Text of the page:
Probate & Property Magazine


P R O B A T E   &   P R O P E R T Y
July/August 2008
Vol. 22 No.4

 

Young Lawyers Network

Networking in the 21st Century

There are many ways to network, such as at CLE meetings, at local bar association events, and during community organization projects. But with technology so prevalent in law offices these days, it is only natural to consider networking on a blog. Generally, blogs (short for web logs) are personal journals on the Web. They cover many different topics and express many different opinions. A blog is different from a web site because it tends to be more conversational. For example, a blog usually allows a reader to write a comment responding to a blog entry. The entries are generally in reverse chronological order.

A misconception about blogs is that they are only personal journals. Blogs can range from personal journals to more mainstream media blogs, such as ABC News’s The Note, CBS News’s Politics, or CNN’s The Situation Room. There are also several well-known attorney blogs out on the net.

A blog is fairly easy to create and maintain, and many services, such as blogger.com and LiveJournal, are available to help. Generally, because bloggers expend only time, and not money, it is a cost-effective method for networking. If you do not wish to start your own blog, commenting and guest posting on someone else’s blog is another approach to networking.

If you decide to write a blog, consider several items before making your first entry. For example, what is the goal of the blog? Evaluate what you wish to get from the blog, such as marketing your services or commenting on a specific case. Estimate how much time you are going to spend on the blog. As with any networking activity, you will need to establish your reputation. One way to do this is to build an audience. As discussed earlier, encouraging commenting and having guests post on the blog is a way to increase that audience.

Also, review other blogs for useful technical tips and stylistic approaches. For example, your blog can link to other blogs to provide context for an argument or point. A link to and comments on other blogs create a conversational mode and also expand your audience.

Of course, blogging’s potential extends beyond the realm of networking. Some law firms are using any number of new technologies for collaboration, creativity, and employee retention and recruiting. If you decide to blog in your attorney capacity, be careful about dispensing legal advice or inadvertently entering into an attorney-client relationship. Another risk is advertising your services. If you intend to provide advice or offer ser-vices on the blog, it is prudent to check your state’s Rules of Professional Conduct first. The blogger must be mindful of ethics and libel implications. Further, the blogger should avoid the appearance of giving legal advice. This can be difficult because legal advice is what many potential blog visitors want. The Legal Guide for Bloggers, published by the Electronic Frontier Foundation, is a valuable resource.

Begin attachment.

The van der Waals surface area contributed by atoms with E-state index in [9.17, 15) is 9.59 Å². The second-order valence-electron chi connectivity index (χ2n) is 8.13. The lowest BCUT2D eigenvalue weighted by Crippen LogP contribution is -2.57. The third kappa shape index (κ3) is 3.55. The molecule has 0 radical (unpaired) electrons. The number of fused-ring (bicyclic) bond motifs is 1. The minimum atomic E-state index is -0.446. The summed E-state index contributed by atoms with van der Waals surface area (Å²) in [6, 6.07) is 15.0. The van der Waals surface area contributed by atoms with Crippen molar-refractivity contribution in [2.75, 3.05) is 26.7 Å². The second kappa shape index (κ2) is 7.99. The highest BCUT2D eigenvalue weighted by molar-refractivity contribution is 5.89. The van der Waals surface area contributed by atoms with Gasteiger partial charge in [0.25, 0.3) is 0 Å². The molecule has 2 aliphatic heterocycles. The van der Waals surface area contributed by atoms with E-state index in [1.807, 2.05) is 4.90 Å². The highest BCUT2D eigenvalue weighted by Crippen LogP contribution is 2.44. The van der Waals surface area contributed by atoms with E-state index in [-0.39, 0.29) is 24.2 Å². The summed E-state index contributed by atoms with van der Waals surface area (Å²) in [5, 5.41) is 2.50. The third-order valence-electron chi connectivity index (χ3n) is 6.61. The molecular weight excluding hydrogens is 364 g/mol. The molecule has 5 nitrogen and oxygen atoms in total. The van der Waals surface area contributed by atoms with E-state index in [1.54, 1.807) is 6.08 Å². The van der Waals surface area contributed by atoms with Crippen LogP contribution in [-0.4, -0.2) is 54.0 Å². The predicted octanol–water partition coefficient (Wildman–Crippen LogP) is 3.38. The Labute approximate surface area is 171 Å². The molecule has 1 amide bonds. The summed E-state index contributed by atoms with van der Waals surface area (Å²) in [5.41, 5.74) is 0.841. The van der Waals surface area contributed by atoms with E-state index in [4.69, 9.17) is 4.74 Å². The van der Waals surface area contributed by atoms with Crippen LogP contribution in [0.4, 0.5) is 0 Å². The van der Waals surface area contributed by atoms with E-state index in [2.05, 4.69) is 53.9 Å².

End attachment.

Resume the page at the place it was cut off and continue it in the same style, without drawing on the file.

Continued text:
Outside the blogging world, Facebook, a web site used primarily for social networking, can be used for professional networking as well. In fact, several large law firms have their own Facebook pages. According to a post on lawbizblog.com, more than half of Facebook’s users are college graduates and professionals. People from all over the world meet and greet on this site. LinkedIn and LawLink are other web sites where users can invite people to be in their networks and make contacts with people in their friends’ networks.

It appears that blogging and social networking are becoming more popular because of the time that can be saved. For example, a blog entry can take as little as 10 minutes to write on your own computer, while a “meet-and-greet” event may take an hour plus travel time. Online networking also enables you to speak with people on the other side of the country, not limiting you to your own geographic area.

If used in moderation and modified to fit your own personality, a blog can add additional opportunities for networking.

For more information on the RPTE YLN, please contact:

Hugh F. Drake, YLN Chair
Brown Hay & Stephens, LLP
P.O. Box 2459
Springfield, IL 62705-2459
hdrake@bhslaw.com

Stephanie M. M. Smith,
Co-Vice-Chair
Williams Mullen
P.O. Box 1320
Richmond, VA 23218-1320
smsmith@williamsmullen.com

Elizabeth Lindsay-Ochoa,
Co-Vice-Chair
AXA-Equitable
1290 Ave. of the Americas
13th Floor
New York, NY 10104
Elizabeth.Ochoa@axa-equitable.com


P R O B A T E   &   P R O P E R T Y
July/August 2008
Vol. 22 No.4